Today is my son’s birthday.
This day doubles as the one time a year I allow myself to get a little bit cheesy on my blog, or, if you read my post last year, a lot cheesy. When you write stuff like this, the occasional corrective is a good thing. But don’t get used to it! I do it as a gift to my son, reassurance to the readers out there who think I hate him, and an eff you to my friend Tim who thinks I’m betraying the Dad and Buried mission statement.
Don’t worry Tim, I’ll get back to pretending to hate my kid tomorrow. Especially if the Dolphins lose while I’m at the park cutting his cake.
Today, we celebrate!
When I became a dad, I had no idea what I was doing. I still don’t. And I spend a lot of time complaining about the responsibilities of parenting. Everyone, even non-parents, knows about all the annoying and stressful stuff that comes with being a parent. Even I, as clueless as they come, knew sleep would disappear and fear would increase and potty-training was gross.
But there were a lot of other things I didn’t know about. And not all of them were terrible!
Six Great Things About Being a Dad That I Didn’t Expect
Waking Up is Easy: Not easy easy. I’m exhausted most days, and get up earlier than I want to most days. But I’ve never been a morning person, and although that still holds true, nothing puts me in a good mood quicker than hanging out with my son. I knew I’d be tired, parents are always tired, but I didn’t know I wouldn’t mind. Even if he wakes me up two hours before I’m ready, by screaming my name or climbing on top of me begging for breakfast. It’s just not possible to stay angry at someone so goddamn cute. And that’s what erodes my morning grumps and makes waking up easy, even if it means I’m dead on my feet every afternoon.
Dancing with No Judgment: Unless you count the crushing judgment laid down by my relentless self-consciousness. But my son doesn’t care if I look like an idiot or keep doing the disco point to cover for my lack of rhythm. And suddenly neither do I. He just wants to shake around with me, and who am I to deny that? Even he does want to shake around with me 100 times a day. The kid LOVES to dance. I can’t say that I love it, not usually. So I didn’t expect dancing to be so fun, since the only other times I’ve had fun doing it were when I was really drunk. But dancing with my son is tons of fun, especially when I’m really drunk.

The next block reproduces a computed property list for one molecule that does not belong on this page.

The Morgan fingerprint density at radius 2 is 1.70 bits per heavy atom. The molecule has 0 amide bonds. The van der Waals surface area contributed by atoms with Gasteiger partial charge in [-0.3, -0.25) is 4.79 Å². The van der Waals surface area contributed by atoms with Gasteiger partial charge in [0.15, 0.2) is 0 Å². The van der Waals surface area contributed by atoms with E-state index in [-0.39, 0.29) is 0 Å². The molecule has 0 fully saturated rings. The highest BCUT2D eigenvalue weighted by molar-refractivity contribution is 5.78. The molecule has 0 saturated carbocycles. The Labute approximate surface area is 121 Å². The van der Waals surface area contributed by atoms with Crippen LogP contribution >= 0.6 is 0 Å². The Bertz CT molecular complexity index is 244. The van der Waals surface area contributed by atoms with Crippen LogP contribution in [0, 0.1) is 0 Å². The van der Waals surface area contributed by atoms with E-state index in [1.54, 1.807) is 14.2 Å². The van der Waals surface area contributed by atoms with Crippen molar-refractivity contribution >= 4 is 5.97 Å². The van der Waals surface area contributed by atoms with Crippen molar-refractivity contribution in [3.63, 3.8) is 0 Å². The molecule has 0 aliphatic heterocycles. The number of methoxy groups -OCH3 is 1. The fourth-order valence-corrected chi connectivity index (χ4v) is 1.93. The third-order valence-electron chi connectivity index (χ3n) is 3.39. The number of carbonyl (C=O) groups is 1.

Dinner Is Fun:Let’s not get crazy here. It’s not exactly “fun”. But having a reason to actually commune around a dinner table rather than scarf some food down while watching TV… never mind. Let’s stick with “it’s not exactly fun.” At least it’s time carved out at the end of the day for us to interact as a family, and I didn’t expect it to be so important. As he gets older and starts living his own independent life, family mealtime will become essential. Jesus. I sound like my freaking dad.
I Get to Play Again!: Little kids love to play. Adults love to play too, except by “play” I mean “drink”. When you get older you’re too drunk and/or hung over to have time for play of the old-fashioned, innocent sort. But when I’m with my son, I get to pretend to fly like Superman or take some batting practice or ride the little train at the park or even go down a slide once in a while. All because I’m a dad. It’s a blast! And it works out, because when we’re done playing, I get to have a few beers while I’m icing my back.
Junk Food! We don’t give him junk food. Mom and Buried wants me to be clear about that. But when we do give him junk food – on his birthday, or at a fair, or on vacation, or just for dessert – I end up eating most of it. So I’m suddenly awash in cotton candy and chocolate chip cookies and sugary cereal and Goldfish crackers! Stuff we would never have in the house because we don’t want to be fat fatties is now accessible purely because we want to be able to give Detective Munch the occasional treat. What a loophole!
Looking in the Mirror: I’m not talking about an actual mirror. I’m 37; the grey is sprouting, the crow’s-feet are multiplying, and I look less like David Silver every day. It’s sad. I’m actually talking about looking at my son, who many people insist is my mirror image. I’m not sure I buy that – my cheeks just aren’t that chubby! – but it’s a special treat to be able to watch him grow up and figure out what he likes to do and how to do it and everything else that comes with growing older. The fact that he may look a little bit like me makes it even more fun, because it allows me to recapture my youth just a little bit, and I can feel less sad about losing my looks as I watch him grow into his.
And on my son’s third birthday, being able to indulge in my own narcissism without feeling guilty is the greatest gift of all.
So thanks, kiddo! And happy birthday!